12 Colum. J. Eur. L. 339 (2006)
Mark Berger, Oliver H. Dean Peer Professor of Law, University of Missouri-Kansas City School of Law. J.D., Yale Law School, 1969; B.A., Columbia University, 1966.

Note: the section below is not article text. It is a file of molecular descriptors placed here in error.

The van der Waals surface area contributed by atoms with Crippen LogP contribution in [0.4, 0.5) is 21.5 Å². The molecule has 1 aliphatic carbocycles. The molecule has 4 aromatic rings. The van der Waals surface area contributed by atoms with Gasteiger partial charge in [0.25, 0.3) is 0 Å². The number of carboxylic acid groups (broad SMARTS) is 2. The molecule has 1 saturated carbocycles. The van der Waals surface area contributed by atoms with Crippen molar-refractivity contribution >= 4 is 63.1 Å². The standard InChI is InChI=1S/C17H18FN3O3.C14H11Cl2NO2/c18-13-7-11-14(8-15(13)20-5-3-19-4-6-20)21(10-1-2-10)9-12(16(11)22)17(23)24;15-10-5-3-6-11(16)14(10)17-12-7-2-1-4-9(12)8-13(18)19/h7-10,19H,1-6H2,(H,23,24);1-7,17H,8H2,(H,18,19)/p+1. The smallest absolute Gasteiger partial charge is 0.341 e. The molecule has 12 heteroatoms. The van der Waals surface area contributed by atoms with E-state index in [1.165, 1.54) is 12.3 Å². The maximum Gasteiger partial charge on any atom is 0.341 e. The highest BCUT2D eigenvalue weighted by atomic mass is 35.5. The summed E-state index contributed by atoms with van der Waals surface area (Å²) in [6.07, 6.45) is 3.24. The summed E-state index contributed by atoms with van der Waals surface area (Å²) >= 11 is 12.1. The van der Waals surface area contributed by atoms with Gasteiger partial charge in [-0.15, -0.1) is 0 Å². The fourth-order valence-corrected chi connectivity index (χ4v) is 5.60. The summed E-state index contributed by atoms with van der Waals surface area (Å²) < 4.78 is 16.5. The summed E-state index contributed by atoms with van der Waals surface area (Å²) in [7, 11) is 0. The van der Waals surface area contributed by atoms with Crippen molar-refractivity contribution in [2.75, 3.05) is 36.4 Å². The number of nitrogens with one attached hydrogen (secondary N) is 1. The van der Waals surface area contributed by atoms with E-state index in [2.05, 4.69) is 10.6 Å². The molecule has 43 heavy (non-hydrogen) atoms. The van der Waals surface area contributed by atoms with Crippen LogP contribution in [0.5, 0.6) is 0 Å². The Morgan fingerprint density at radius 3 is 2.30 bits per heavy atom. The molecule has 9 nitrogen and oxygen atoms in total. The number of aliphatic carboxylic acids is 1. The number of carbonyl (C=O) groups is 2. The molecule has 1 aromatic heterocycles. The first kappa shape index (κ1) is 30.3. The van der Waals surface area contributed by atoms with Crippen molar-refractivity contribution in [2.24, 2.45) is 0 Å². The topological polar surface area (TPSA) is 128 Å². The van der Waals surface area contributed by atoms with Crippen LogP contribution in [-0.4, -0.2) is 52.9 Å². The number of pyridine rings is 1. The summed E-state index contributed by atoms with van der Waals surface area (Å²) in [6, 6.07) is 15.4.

Since it came into force in September, 1953, the European Convention on Human Rights has served as a reflection of Europe’s movement toward the establishment of common standards of individual human rights and freedoms. The forty-five countries that are currently signatories to the Convention are subject to the jurisdiction of the European Court of Human Rights (ECHR) which was established in 1959 as a mechanism to interpret and enforce the obligations created by the Convention. Although the Convention contains no explicit reference to a right to remain silent, and despite the differing legal systems of the contracting states, the Court has been steadily developing a jurisprudence of self-incrimination from the Convention’s Article 6 right to a fair hearing. This Article traces the progress of the Court in creating meaningful protections for the right to silence in the face of state efforts to compel the production of incriminating evidence from individuals charged with criminal offenses. The Court’s decisions have produced a carefully balanced doctrinal framework that respects the individual’s choice to remain silent without creating an absolute self-incrimination privilege.